You describe yourself as “simple” twice throughout the album – “A simple man and his blushing bride” in ‘Let It Die’, and “such a simple animal, sterilised with alcohol” in ‘Come Alive’. Do you consider yourself a simple-living person?

I consider every human being extremely simple. When it comes down to basic science or biology, we’re just f*ckin’ squishy organisms, you know? Of course everyone has their emotionally complicated side, but I think people are pretty simple; I don’t think we’re the wunderkinds we imagine ourselves to be. It’s pretty easy to figure people out, I think. You can get a sense of a person in the first f*ckin’ 15 minutes of conversation. Well, that’s pretty simple; it’s easier than a chessboard, you know?

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‘Long Road To Ruin’, from ‘Echoes, Silence, Patience & Grace’

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In ‘Long Road To Ruin’ you sing “Dear God I’ve sealed my fate / Running through Hell / Heaven can wait”. Do you think you’ve led a sinful life?

I’ve had my share of sin. I’ve done my time. Just as anybody else, you go through your periods where you do things that are bad because they make you feel good. And just like anyone else, I ain’t no saint. I went to Catholic school for reform, you know? (Laughs) I’ve never been to church in my life; I wound up going to Catholic school with a f*ckin’ uniform on for two years because I was getting in too much trouble spray painting shit and taking acid.

When was the last time you prayed?

Not long ago actually. A couple of months ago? I do that every once in a while.

Just to stay in contact?

Well, you know, there’s a part of me that really does believe that there’s more to life than just this… You’re talking to a guy who believes in UFOs! (Laughs) So I’m sure you can imagine me getting down on both knees and praying to something!

‘Statues’ was the first time you’ve played piano on record, right?

Yeah. My wife bought me a piano for my birthday about a year and a half ago. I’ve always been really intimidated by them because I just didn’t understand how they worked, you know? I’ve never played one before. I’ve played ‘Chopsticks’, but I’ve never really tried to play a song. Someone said, ‘OK, see that there? That note is middle C.’ I’m like, ‘Oh that’s a C? Oh well that’s an E… F*ckin’ A, there’s a chord!’ And then I just started writing songs. Pretty simple; it’s not Beethoven.

So you’re still building your confidence?

I haven’t learned a new instrument in f*ckin’ 25 years, so when you sit down at something like that it’s like putting a kaleidoscope in front of your face; it’s like, ‘Oh my God, there’s a whole beautiful world out there.’ And I just started writing. Five years ago those songs wouldn’t have been on a Foo Fighters record because I would have been too concerned that it was too much of an abstract direction; it was too much of a shift in the band. And now, I just wanna make music. So a song like ‘Statues’, or a song like ‘Home’, I think those are two of the best songs that the band has ever written, just because after 13 years it’s still changing; the band is managing to evolve somehow. We’ll just change rather than suffocate in the same f*ckin’ cage that a lot of bands get trapped in.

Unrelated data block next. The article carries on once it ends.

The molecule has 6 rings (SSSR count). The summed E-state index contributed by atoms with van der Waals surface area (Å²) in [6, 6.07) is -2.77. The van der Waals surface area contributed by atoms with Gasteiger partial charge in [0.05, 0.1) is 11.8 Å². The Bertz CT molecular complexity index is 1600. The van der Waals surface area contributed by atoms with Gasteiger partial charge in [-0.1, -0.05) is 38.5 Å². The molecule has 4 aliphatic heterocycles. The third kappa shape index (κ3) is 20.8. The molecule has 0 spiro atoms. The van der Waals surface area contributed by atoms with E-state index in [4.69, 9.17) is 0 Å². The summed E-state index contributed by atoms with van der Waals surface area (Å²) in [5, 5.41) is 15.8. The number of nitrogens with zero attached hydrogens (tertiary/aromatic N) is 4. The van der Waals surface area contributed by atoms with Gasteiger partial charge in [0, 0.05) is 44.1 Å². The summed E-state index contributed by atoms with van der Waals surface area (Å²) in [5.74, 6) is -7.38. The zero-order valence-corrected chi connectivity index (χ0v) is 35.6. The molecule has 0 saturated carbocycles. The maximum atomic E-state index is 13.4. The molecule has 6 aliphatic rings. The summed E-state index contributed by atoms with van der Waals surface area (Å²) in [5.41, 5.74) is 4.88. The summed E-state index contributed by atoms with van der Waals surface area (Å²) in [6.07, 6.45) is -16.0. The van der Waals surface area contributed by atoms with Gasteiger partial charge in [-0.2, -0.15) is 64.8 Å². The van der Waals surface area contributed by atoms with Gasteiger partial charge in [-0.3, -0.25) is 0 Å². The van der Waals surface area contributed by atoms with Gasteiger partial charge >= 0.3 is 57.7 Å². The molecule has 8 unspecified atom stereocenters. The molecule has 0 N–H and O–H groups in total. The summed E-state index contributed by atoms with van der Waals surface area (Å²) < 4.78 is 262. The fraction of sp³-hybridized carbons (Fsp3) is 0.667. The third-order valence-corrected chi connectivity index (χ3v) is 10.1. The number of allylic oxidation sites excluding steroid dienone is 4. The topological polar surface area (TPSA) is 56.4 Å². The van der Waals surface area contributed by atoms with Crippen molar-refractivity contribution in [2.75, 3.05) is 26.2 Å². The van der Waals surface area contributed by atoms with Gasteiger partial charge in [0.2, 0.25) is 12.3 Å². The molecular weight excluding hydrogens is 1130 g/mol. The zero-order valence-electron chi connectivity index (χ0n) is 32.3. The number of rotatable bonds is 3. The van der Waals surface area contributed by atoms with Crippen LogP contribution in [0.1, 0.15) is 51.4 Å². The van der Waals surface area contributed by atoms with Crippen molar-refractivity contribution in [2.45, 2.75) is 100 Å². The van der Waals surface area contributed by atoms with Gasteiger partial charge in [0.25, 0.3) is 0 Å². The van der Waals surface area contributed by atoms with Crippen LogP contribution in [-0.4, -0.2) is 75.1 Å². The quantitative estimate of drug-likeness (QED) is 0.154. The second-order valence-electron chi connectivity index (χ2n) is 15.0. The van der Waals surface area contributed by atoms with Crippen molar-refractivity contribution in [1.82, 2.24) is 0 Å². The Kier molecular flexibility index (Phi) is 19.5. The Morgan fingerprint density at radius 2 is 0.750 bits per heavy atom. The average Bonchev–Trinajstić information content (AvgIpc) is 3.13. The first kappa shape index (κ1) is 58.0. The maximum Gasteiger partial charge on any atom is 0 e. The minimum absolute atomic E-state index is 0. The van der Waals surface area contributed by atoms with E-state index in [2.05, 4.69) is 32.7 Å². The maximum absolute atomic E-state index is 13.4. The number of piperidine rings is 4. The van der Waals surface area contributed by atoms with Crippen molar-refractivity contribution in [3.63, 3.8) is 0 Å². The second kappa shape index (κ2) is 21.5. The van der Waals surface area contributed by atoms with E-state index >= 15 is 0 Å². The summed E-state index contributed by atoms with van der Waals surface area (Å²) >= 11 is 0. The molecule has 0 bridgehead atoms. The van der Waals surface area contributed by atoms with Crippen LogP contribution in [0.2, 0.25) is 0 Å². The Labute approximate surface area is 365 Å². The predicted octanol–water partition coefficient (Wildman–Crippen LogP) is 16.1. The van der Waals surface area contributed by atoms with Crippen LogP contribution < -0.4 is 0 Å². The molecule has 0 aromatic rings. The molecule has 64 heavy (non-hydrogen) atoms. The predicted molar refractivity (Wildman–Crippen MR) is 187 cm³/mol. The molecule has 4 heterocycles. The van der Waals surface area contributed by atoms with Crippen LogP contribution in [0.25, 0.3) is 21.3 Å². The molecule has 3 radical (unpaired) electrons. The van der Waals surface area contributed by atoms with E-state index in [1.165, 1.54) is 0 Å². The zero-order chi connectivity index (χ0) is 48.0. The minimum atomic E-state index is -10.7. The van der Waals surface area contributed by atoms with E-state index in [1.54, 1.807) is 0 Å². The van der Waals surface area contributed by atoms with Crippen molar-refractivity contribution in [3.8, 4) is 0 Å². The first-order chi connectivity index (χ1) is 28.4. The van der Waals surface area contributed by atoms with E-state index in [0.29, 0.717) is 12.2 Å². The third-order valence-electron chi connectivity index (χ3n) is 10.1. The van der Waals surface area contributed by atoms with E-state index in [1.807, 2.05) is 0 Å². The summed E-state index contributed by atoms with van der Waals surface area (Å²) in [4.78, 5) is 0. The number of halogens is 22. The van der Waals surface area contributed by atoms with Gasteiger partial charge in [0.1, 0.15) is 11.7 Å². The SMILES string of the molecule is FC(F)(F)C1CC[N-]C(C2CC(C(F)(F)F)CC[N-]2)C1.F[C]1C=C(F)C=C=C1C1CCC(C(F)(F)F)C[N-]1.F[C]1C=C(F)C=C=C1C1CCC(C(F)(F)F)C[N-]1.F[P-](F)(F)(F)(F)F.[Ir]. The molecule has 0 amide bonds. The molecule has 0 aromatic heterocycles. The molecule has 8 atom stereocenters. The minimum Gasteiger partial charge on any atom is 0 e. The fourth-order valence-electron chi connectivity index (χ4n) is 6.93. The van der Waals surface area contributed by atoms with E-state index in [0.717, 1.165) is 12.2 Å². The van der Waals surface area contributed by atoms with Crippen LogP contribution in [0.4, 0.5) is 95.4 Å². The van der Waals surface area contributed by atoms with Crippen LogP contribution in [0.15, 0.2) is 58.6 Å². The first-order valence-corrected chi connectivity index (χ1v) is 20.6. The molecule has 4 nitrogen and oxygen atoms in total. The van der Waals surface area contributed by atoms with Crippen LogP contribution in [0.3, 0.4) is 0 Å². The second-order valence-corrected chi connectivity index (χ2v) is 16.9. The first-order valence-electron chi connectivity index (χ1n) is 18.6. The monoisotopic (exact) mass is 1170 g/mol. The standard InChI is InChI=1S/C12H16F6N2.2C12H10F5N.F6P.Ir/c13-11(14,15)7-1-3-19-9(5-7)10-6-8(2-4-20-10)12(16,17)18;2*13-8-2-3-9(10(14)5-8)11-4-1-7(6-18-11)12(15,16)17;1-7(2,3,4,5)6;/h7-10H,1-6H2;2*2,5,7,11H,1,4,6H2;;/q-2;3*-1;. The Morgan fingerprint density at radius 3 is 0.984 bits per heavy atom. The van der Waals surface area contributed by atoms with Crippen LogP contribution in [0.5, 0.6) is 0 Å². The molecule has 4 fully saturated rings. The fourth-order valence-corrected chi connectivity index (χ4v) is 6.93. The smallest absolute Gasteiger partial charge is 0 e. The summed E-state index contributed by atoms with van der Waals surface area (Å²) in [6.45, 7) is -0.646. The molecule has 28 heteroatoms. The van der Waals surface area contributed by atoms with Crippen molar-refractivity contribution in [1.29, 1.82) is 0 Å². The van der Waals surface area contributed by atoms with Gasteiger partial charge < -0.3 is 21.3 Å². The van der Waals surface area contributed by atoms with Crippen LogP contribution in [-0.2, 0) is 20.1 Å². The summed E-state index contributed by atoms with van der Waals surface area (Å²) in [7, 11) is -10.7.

Can you believe that you’re still together after this long?

Man… (Laughs) This wasn’t supposed to be a career, you know?  This was a fluke. The same thing with Nirvana. Both of these things were accidents, and I’d be doing the same thing had either of the bands just stayed in the vans and the clubs. I’d still be doing the same thing, but no, I never imagined this to happen.

Going back a bit, what was the first band to really bite you seriously?

Well, I was a Beatles fanatic when I was a kid, so I had all of The Beatles’ records, and a songbook that was the Complete Beatles Anthology with chord charts. And at 10 or 11 years old I started learning how to play guitar and I would play along with all of those records. But I think the first time a band made me lose my mind was when I saw AC/DC’s Let There Be Rock movie. I think I was probably 11 or 12 years old – maybe 12 – and it was a midnight movie downtown in Washington DC. I think my friend Larry had one AC/DC record but we hadn’t listened to it much, so we went to go see this concert film. It was filmed in 1979 in France, and it was one of the last tours that Bon Scott did with the band before he died.